April 14, 2018, marked the 35th anniversary of bluegrass radio personality Cindy Baucom’s first day “on-air,” in a radio career that has developed exponentially during that period of time. Now she is one of the most easily recognized voices in the business.
As a teenager she performed in a band with her father, as well as working in other regional bands, singing and playing bass and guitar.
She started working full-time in radio immediately following high school graduation while attending Wilkes Community College for night classes.
When Cindy first took-up a position behind the control board, she was still Cindy Brooks, a high school senior, just a few days short of her 18th birthday. She was hired by the radio station that she grew up listening to in her hometown of West Jefferson, North Carolina; WKSK.
Subsequently, she has worked towards her goal of having her show syndicated, with stints at WKBC, North Wilkesboro, North Carolina, and WFMX, Statesville, North Carolina.
This ambition was realized in July 2003 when Knee Deep in Bluegrass went on air with 28 network affiliates.
Some of her broadcasting highlights and favorite memories include –
- Backstage interviews at the Grand Ole Opry with Ralph Stanley, Vince Gill, and Del McCoury.
- Sitting down with Harley Allen at his home to talk about his songwriting, singing, and his famous father, Red Allen.
- Among the many interviews, other highlights include those with Earl Scruggs, Doc Watson, George Shuffler, Marty Stuart, Mike Auldridge, Doyle Lawson, and Jimmy Martin.
- On-Air Christmas Shows her husband, Terry, and she have produced with Balsam Range, Steep Canyon Rangers, Mountain Heart, Infamous Stringdusters, and more.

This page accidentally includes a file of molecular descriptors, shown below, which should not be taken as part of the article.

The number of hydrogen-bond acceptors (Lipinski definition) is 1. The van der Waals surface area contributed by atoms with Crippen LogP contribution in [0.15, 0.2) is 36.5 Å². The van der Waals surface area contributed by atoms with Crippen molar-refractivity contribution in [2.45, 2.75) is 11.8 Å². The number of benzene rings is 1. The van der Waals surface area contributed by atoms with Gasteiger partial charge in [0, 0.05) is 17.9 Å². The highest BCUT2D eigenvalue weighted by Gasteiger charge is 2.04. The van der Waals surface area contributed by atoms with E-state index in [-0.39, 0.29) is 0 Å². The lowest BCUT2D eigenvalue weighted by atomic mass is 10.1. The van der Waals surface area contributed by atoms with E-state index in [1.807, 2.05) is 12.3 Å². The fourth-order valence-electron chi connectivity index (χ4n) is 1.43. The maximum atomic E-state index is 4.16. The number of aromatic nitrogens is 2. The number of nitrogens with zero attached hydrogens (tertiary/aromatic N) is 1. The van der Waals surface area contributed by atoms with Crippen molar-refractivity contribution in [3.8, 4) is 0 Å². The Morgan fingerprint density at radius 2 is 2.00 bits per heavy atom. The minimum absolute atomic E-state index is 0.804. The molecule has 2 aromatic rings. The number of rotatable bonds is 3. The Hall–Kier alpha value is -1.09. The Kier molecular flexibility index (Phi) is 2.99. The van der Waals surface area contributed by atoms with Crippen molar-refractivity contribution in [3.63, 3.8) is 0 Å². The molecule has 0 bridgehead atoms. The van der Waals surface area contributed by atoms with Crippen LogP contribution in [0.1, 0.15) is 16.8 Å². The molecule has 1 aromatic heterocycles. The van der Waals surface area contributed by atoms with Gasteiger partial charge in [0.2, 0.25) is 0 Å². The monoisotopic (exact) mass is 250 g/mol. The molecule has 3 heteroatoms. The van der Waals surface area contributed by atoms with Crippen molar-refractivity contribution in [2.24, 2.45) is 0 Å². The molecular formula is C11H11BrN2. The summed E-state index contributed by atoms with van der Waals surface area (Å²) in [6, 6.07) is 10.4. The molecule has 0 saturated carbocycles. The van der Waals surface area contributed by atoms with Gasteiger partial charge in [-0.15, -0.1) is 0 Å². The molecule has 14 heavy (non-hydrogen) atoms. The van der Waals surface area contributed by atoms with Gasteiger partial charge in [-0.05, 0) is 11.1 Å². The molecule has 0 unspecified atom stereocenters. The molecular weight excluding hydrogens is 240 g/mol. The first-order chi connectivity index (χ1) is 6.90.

- Cindy Baucom is a two-time IBMA Broadcaster of the Year (in 2003 and 2017).
- She has been elected to two, back-to-back three-year terms on the IBMA Board of Directors as the broadcasters’ representative, as well as one year serving as vice-chair.
- Additionally, Mrs. Baucom was producer of the 2008, 2009, and 2010 IBMA Awards Show, staged at the Ryman Auditorium, Nashville, Tennessee.
- She has been involved with MerleFest since its inception in 1988 and started serving as Watson Stage MC in 1990. Her MC work has taken her to a variety of stages and venues over the years.
- In 2012 Mrs. Baucom was inducted into the Blue Ridge Music Hall of Fame.
Recently, Bluegrass Today sat down with her to review her life as a radio personality.
Tell me about the influence that your family, particularly your father, had on your involvement in bluegrass music?
“My interest and love for bluegrass music certainly came from my father, Jim Brooks, who played banjo, guitar, mandolin, and fiddle and also built instruments. He frequently had band rehearsals and jam sessions at our home, and we attended all the area festivals and fiddlers’ conventions, so I have been around the music and musicians literally all my life. Going into radio was the obvious way for me to share the music and information with a lot of people at one time. Over the years my broadcasting work has included everything from announcing, commercial production, remote broadcasts, creating marketing campaigns, and more.”
How did you get the job at WKSK, and what exactly was the role that you had to begin with?